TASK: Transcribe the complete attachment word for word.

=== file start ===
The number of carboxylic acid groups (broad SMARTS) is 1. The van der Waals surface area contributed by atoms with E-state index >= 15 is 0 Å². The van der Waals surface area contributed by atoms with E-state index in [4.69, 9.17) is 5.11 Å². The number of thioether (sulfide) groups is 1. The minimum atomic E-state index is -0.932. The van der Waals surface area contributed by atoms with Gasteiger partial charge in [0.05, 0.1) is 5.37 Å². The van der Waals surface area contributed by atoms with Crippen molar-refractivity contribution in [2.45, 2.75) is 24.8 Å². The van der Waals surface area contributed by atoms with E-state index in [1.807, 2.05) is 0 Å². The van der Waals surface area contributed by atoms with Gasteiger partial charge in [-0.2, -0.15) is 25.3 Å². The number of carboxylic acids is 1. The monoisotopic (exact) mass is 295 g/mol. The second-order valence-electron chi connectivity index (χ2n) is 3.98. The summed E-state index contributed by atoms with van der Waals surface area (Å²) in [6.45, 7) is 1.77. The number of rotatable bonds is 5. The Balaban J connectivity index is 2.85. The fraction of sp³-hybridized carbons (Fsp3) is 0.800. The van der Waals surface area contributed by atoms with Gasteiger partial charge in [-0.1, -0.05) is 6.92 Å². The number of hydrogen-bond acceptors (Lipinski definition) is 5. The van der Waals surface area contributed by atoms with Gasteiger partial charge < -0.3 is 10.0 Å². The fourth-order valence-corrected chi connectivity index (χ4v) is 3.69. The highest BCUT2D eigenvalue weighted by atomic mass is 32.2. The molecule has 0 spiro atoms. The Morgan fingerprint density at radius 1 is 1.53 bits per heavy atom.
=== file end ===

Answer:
The number of carboxylic acid groups (broad SMARTS) is 1. The van der Waals surface area contributed by atoms with E-state index >= 15 is 0 Å². The van der Waals surface area contributed by atoms with E-state index in [4.69, 9.17) is 5.11 Å². The number of thioether (sulfide) groups is 1. The minimum atomic E-state index is -0.932. The van der Waals surface area contributed by atoms with Gasteiger partial charge in [0.05, 0.1) is 5.37 Å². The van der Waals surface area contributed by atoms with Crippen molar-refractivity contribution in [2.45, 2.75) is 24.8 Å². The van der Waals surface area contributed by atoms with E-state index in [1.807, 2.05) is 0 Å². The van der Waals surface area contributed by atoms with Gasteiger partial charge in [-0.2, -0.15) is 25.3 Å². The number of carboxylic acids is 1. The monoisotopic (exact) mass is 295 g/mol. The second-order valence-electron chi connectivity index (χ2n) is 3.98. The summed E-state index contributed by atoms with van der Waals surface area (Å²) in [6.45, 7) is 1.77. The number of rotatable bonds is 5. The Balaban J connectivity index is 2.85. The fraction of sp³-hybridized carbons (Fsp3) is 0.800. The van der Waals surface area contributed by atoms with Gasteiger partial charge in [-0.1, -0.05) is 6.92 Å². The number of hydrogen-bond acceptors (Lipinski definition) is 5. The van der Waals surface area contributed by atoms with Gasteiger partial charge < -0.3 is 10.0 Å². The fourth-order valence-corrected chi connectivity index (χ4v) is 3.69. The highest BCUT2D eigenvalue weighted by atomic mass is 32.2. The molecule has 0 spiro atoms. The Morgan fingerprint density at radius 1 is 1.53 bits per heavy atom.